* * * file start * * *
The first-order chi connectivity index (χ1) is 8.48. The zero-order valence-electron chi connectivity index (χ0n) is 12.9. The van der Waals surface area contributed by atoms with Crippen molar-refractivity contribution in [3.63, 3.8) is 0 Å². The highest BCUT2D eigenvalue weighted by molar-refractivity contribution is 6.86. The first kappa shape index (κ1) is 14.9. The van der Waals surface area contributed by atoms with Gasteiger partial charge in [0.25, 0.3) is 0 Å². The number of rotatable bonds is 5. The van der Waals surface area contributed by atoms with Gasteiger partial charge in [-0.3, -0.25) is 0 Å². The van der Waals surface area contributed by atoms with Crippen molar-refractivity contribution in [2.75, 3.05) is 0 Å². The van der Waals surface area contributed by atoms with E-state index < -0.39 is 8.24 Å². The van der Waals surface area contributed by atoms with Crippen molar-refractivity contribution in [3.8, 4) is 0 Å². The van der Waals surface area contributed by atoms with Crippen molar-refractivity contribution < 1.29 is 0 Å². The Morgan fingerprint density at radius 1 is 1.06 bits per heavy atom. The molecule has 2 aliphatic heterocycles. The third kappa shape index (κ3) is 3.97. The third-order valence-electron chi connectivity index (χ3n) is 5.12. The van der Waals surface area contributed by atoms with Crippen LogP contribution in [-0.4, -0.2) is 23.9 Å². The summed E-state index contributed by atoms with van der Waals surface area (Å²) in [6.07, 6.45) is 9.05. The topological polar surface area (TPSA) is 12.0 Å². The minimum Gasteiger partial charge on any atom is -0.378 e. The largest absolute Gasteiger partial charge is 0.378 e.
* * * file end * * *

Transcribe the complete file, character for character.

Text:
The first-order chi connectivity index (χ1) is 8.48. The zero-order valence-electron chi connectivity index (χ0n) is 12.9. The van der Waals surface area contributed by atoms with Crippen molar-refractivity contribution in [3.63, 3.8) is 0 Å². The highest BCUT2D eigenvalue weighted by molar-refractivity contribution is 6.86. The first kappa shape index (κ1) is 14.9. The van der Waals surface area contributed by atoms with Gasteiger partial charge in [0.25, 0.3) is 0 Å². The number of rotatable bonds is 5. The van der Waals surface area contributed by atoms with Gasteiger partial charge in [-0.3, -0.25) is 0 Å². The van der Waals surface area contributed by atoms with Crippen molar-refractivity contribution in [2.75, 3.05) is 0 Å². The van der Waals surface area contributed by atoms with E-state index < -0.39 is 8.24 Å². The van der Waals surface area contributed by atoms with Crippen molar-refractivity contribution in [3.8, 4) is 0 Å². The van der Waals surface area contributed by atoms with Crippen molar-refractivity contribution < 1.29 is 0 Å². The Morgan fingerprint density at radius 1 is 1.06 bits per heavy atom. The molecule has 2 aliphatic heterocycles. The third kappa shape index (κ3) is 3.97. The third-order valence-electron chi connectivity index (χ3n) is 5.12. The van der Waals surface area contributed by atoms with Crippen LogP contribution in [-0.4, -0.2) is 23.9 Å². The summed E-state index contributed by atoms with van der Waals surface area (Å²) in [6.07, 6.45) is 9.05. The topological polar surface area (TPSA) is 12.0 Å². The minimum Gasteiger partial charge on any atom is -0.378 e. The largest absolute Gasteiger partial charge is 0.378 e.